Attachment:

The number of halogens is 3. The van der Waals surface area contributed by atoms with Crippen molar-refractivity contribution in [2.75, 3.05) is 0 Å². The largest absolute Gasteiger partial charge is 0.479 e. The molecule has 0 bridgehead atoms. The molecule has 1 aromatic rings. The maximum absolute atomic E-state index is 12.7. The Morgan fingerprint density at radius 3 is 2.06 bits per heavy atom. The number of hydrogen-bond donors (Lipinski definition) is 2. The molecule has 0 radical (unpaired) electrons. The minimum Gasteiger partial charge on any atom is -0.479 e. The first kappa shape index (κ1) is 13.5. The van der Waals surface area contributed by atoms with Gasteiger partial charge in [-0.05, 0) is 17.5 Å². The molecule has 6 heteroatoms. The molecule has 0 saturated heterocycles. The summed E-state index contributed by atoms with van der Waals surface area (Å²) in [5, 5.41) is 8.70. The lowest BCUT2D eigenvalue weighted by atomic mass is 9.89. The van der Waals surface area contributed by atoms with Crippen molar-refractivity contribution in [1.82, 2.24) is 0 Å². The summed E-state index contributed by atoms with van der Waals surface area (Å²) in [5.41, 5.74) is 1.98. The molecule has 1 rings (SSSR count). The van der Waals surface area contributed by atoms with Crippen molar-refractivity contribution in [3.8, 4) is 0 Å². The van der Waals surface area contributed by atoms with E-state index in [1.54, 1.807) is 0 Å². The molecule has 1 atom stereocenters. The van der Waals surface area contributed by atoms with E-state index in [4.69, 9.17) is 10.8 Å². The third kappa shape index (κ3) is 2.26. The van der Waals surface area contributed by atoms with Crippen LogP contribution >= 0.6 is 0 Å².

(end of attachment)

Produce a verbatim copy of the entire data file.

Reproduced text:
The number of halogens is 3. The van der Waals surface area contributed by atoms with Crippen molar-refractivity contribution in [2.75, 3.05) is 0 Å². The largest absolute Gasteiger partial charge is 0.479 e. The molecule has 0 bridgehead atoms. The molecule has 1 aromatic rings. The maximum absolute atomic E-state index is 12.7. The Morgan fingerprint density at radius 3 is 2.06 bits per heavy atom. The number of hydrogen-bond donors (Lipinski definition) is 2. The molecule has 0 radical (unpaired) electrons. The minimum Gasteiger partial charge on any atom is -0.479 e. The first kappa shape index (κ1) is 13.5. The van der Waals surface area contributed by atoms with Gasteiger partial charge in [-0.05, 0) is 17.5 Å². The molecule has 6 heteroatoms. The molecule has 0 saturated heterocycles. The summed E-state index contributed by atoms with van der Waals surface area (Å²) in [5, 5.41) is 8.70. The lowest BCUT2D eigenvalue weighted by atomic mass is 9.89. The van der Waals surface area contributed by atoms with Crippen molar-refractivity contribution in [1.82, 2.24) is 0 Å². The summed E-state index contributed by atoms with van der Waals surface area (Å²) in [5.41, 5.74) is 1.98. The molecule has 1 rings (SSSR count). The van der Waals surface area contributed by atoms with Crippen molar-refractivity contribution in [3.8, 4) is 0 Å². The van der Waals surface area contributed by atoms with E-state index in [1.54, 1.807) is 0 Å². The molecule has 1 atom stereocenters. The van der Waals surface area contributed by atoms with E-state index in [4.69, 9.17) is 10.8 Å². The third kappa shape index (κ3) is 2.26. The van der Waals surface area contributed by atoms with Crippen LogP contribution >= 0.6 is 0 Å².